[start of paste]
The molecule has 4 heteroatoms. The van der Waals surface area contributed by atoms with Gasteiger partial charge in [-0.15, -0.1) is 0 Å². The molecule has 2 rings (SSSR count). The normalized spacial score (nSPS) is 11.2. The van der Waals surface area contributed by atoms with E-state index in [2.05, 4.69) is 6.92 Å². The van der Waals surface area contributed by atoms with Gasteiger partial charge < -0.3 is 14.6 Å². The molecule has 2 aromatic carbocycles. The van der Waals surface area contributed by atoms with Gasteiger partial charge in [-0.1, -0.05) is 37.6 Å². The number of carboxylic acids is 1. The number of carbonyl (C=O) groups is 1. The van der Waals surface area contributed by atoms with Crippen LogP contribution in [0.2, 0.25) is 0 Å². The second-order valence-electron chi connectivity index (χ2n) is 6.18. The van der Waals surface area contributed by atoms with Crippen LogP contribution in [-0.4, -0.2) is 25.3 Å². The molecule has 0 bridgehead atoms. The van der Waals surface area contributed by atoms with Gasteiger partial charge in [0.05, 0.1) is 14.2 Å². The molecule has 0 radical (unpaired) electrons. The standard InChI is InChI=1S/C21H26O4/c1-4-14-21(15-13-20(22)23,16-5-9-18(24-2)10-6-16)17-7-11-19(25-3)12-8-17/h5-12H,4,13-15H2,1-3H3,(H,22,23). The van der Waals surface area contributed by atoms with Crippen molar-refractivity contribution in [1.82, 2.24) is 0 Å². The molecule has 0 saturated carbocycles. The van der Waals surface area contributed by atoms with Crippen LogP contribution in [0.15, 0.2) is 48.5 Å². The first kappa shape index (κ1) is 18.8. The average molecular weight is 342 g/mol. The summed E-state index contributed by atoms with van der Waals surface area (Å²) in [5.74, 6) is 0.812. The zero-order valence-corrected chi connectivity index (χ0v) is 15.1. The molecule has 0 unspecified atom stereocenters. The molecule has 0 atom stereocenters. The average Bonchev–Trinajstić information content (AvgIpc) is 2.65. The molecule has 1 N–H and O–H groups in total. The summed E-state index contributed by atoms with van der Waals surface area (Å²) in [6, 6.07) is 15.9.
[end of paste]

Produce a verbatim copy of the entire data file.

The molecule has 4 heteroatoms. The van der Waals surface area contributed by atoms with Gasteiger partial charge in [-0.15, -0.1) is 0 Å². The molecule has 2 rings (SSSR count). The normalized spacial score (nSPS) is 11.2. The van der Waals surface area contributed by atoms with E-state index in [2.05, 4.69) is 6.92 Å². The van der Waals surface area contributed by atoms with Gasteiger partial charge < -0.3 is 14.6 Å². The molecule has 2 aromatic carbocycles. The van der Waals surface area contributed by atoms with Gasteiger partial charge in [-0.1, -0.05) is 37.6 Å². The number of carboxylic acids is 1. The number of carbonyl (C=O) groups is 1. The van der Waals surface area contributed by atoms with Crippen LogP contribution in [0.2, 0.25) is 0 Å². The second-order valence-electron chi connectivity index (χ2n) is 6.18. The van der Waals surface area contributed by atoms with Crippen LogP contribution in [-0.4, -0.2) is 25.3 Å². The molecule has 0 bridgehead atoms. The van der Waals surface area contributed by atoms with Gasteiger partial charge in [0.05, 0.1) is 14.2 Å². The molecule has 0 radical (unpaired) electrons. The standard InChI is InChI=1S/C21H26O4/c1-4-14-21(15-13-20(22)23,16-5-9-18(24-2)10-6-16)17-7-11-19(25-3)12-8-17/h5-12H,4,13-15H2,1-3H3,(H,22,23). The van der Waals surface area contributed by atoms with Crippen molar-refractivity contribution in [1.82, 2.24) is 0 Å². The molecule has 0 saturated carbocycles. The van der Waals surface area contributed by atoms with Crippen LogP contribution in [0.15, 0.2) is 48.5 Å². The first kappa shape index (κ1) is 18.8. The average molecular weight is 342 g/mol. The summed E-state index contributed by atoms with van der Waals surface area (Å²) in [5.74, 6) is 0.812. The zero-order valence-corrected chi connectivity index (χ0v) is 15.1. The molecule has 0 unspecified atom stereocenters. The molecule has 0 atom stereocenters. The average Bonchev–Trinajstić information content (AvgIpc) is 2.65. The molecule has 1 N–H and O–H groups in total. The summed E-state index contributed by atoms with van der Waals surface area (Å²) in [6, 6.07) is 15.9.